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Ukrainian Refugees in Poland
The morning of February 24, 2022, represents a critical point in European history, one that harks back to events leading up to World War II. Admittedly, post-WWII Europe has never been a conflict-free zone, because from then to now it has experienced war and other violent events: episodes related to the Cold War; the uprisings in Eastern countries; the wars in the Balkans after the fall of Yugoslavia in 1991; and then Russian wars and military presence in the Caucasus from 1991 to the present. However, despite obvious signs from the Kremlin, signaling that open conflict with Ukraine was probable, most experts and the average European citizen woke up the morning of Russia’s attack with a tremendous sense of fear due to the dramatic events.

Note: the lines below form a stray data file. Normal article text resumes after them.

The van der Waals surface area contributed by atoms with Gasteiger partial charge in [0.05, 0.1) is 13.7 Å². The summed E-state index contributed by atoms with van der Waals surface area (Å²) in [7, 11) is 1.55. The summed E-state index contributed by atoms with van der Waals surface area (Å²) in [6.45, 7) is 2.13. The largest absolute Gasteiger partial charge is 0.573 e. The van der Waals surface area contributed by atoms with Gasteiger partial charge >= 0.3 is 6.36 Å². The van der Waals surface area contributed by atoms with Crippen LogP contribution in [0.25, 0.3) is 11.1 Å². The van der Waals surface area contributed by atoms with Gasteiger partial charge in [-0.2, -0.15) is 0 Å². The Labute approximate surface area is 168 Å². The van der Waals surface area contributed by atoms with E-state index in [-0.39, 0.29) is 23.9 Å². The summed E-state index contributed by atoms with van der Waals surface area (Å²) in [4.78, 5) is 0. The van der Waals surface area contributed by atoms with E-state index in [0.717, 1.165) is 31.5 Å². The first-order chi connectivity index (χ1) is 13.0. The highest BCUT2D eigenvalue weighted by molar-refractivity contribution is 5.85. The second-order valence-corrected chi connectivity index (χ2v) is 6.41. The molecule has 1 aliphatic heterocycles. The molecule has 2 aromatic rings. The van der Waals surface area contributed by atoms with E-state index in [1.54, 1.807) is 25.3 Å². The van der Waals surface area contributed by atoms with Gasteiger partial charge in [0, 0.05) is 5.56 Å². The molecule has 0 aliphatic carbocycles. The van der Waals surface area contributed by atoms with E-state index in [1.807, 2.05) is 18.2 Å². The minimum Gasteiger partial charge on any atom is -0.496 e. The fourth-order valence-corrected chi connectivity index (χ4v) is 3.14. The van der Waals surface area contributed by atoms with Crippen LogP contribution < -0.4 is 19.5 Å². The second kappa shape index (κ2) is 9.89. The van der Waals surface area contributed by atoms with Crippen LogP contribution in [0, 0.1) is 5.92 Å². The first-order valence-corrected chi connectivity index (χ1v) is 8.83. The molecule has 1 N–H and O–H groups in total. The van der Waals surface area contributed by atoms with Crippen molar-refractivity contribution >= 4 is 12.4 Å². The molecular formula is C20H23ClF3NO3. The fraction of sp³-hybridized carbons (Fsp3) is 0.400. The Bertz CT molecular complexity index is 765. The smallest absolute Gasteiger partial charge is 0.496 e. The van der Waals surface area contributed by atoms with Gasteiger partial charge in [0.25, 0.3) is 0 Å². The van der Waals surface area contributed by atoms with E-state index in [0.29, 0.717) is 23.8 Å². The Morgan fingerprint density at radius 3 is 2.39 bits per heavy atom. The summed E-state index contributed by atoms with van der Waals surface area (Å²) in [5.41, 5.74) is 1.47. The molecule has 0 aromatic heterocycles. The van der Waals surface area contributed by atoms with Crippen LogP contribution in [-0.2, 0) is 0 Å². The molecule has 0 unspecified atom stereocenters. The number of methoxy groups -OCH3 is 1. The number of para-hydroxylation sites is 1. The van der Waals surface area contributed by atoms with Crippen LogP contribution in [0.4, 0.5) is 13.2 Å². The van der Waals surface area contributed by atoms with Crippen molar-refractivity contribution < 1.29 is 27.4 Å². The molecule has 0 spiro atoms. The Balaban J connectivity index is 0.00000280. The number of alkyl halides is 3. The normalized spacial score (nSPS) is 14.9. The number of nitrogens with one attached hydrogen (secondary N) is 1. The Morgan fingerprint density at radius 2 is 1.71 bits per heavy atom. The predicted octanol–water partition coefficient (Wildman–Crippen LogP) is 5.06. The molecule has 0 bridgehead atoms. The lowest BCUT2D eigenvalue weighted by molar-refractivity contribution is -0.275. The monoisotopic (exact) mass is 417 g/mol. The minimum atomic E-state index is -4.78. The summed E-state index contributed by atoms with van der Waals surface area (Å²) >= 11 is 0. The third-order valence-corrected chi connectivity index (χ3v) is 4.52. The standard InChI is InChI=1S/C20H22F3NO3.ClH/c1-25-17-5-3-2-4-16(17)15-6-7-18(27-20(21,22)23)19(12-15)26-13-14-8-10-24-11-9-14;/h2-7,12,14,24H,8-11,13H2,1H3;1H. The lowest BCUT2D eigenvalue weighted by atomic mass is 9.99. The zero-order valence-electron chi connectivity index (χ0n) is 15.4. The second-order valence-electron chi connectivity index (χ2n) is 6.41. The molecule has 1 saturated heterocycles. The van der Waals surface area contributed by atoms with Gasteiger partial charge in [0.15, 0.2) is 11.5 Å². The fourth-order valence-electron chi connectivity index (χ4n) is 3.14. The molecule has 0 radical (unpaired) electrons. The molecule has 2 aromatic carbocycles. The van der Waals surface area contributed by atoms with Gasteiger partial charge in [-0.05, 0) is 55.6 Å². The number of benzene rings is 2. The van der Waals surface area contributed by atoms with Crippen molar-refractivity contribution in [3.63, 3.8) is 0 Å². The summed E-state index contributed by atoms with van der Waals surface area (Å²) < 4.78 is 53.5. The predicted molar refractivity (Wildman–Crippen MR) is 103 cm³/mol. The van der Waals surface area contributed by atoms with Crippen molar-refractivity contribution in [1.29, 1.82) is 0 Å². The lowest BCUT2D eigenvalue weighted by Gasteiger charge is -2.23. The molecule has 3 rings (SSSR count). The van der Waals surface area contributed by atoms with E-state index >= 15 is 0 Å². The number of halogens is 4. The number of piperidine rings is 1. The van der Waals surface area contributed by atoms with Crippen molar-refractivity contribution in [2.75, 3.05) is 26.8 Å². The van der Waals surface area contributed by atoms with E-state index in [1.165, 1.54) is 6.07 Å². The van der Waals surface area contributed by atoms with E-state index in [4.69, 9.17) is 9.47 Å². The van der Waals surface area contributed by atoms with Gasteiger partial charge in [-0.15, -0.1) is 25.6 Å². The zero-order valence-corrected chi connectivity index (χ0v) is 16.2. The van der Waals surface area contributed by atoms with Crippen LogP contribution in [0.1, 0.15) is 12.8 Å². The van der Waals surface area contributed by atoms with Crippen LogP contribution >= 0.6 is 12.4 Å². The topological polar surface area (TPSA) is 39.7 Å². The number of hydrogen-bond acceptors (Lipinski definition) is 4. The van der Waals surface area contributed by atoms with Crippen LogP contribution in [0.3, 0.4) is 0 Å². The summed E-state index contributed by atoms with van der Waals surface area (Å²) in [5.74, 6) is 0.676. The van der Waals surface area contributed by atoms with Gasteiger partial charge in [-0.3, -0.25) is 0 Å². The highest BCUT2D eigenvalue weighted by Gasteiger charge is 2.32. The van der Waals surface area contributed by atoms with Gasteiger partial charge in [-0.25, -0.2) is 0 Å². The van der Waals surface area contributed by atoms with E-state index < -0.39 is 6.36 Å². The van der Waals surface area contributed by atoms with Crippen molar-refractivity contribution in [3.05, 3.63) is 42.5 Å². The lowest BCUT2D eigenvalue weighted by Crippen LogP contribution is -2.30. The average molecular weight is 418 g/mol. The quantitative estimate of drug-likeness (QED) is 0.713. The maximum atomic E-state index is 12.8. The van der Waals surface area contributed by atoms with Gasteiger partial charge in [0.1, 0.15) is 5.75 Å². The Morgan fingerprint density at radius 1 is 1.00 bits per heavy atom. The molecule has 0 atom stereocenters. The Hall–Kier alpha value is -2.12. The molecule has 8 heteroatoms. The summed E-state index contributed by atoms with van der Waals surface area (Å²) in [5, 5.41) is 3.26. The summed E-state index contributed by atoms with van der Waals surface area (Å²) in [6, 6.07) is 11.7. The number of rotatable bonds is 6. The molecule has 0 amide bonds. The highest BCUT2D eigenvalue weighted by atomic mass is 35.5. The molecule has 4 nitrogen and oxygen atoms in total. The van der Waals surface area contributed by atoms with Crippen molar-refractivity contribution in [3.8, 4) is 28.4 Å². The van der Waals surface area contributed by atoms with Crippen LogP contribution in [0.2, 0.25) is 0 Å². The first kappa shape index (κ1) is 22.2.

Bear in mind that this war had actually begun eight years earlier, with Russia’s annexation of Crimea and the conflict in the Donbass region. The Europeans and the rest of the world had mostly turned a blind eye, continuing to do business with Putin’s Russia, entering into new trade contracts and effectively acceding to the growth of the Russian Federation’s economic and military power. It bears repeating: the war in Ukraine began in 2014.
© Union of Catholic Asian News 2024
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